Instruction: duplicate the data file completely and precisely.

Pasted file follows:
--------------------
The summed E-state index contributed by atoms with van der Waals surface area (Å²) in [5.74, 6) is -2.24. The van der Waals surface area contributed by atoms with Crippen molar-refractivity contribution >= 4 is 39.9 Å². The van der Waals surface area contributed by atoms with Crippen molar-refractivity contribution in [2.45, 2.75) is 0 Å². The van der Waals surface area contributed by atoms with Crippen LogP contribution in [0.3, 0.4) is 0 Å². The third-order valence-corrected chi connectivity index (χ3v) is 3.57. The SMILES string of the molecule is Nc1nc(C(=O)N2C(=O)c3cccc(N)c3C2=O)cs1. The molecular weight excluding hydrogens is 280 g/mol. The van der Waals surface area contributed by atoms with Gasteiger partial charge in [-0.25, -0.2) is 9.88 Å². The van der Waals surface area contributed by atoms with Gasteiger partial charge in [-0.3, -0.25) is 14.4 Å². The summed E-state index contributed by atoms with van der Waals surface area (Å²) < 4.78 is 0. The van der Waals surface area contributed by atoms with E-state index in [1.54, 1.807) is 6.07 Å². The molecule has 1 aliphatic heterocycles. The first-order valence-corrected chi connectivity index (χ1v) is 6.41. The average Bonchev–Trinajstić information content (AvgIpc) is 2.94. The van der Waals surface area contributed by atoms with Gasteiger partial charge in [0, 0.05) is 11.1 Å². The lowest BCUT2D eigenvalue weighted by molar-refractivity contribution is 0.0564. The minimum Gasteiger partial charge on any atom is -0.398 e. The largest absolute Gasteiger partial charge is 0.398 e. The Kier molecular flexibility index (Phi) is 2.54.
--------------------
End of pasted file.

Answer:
The summed E-state index contributed by atoms with van der Waals surface area (Å²) in [5.74, 6) is -2.24. The van der Waals surface area contributed by atoms with Crippen molar-refractivity contribution >= 4 is 39.9 Å². The van der Waals surface area contributed by atoms with Crippen molar-refractivity contribution in [2.45, 2.75) is 0 Å². The van der Waals surface area contributed by atoms with Crippen LogP contribution in [0.3, 0.4) is 0 Å². The third-order valence-corrected chi connectivity index (χ3v) is 3.57. The SMILES string of the molecule is Nc1nc(C(=O)N2C(=O)c3cccc(N)c3C2=O)cs1. The molecular weight excluding hydrogens is 280 g/mol. The van der Waals surface area contributed by atoms with Gasteiger partial charge in [-0.25, -0.2) is 9.88 Å². The van der Waals surface area contributed by atoms with Gasteiger partial charge in [-0.3, -0.25) is 14.4 Å². The summed E-state index contributed by atoms with van der Waals surface area (Å²) < 4.78 is 0. The van der Waals surface area contributed by atoms with E-state index in [1.54, 1.807) is 6.07 Å². The molecule has 1 aliphatic heterocycles. The first-order valence-corrected chi connectivity index (χ1v) is 6.41. The average Bonchev–Trinajstić information content (AvgIpc) is 2.94. The van der Waals surface area contributed by atoms with Gasteiger partial charge in [0, 0.05) is 11.1 Å². The lowest BCUT2D eigenvalue weighted by molar-refractivity contribution is 0.0564. The minimum Gasteiger partial charge on any atom is -0.398 e. The largest absolute Gasteiger partial charge is 0.398 e. The Kier molecular flexibility index (Phi) is 2.54.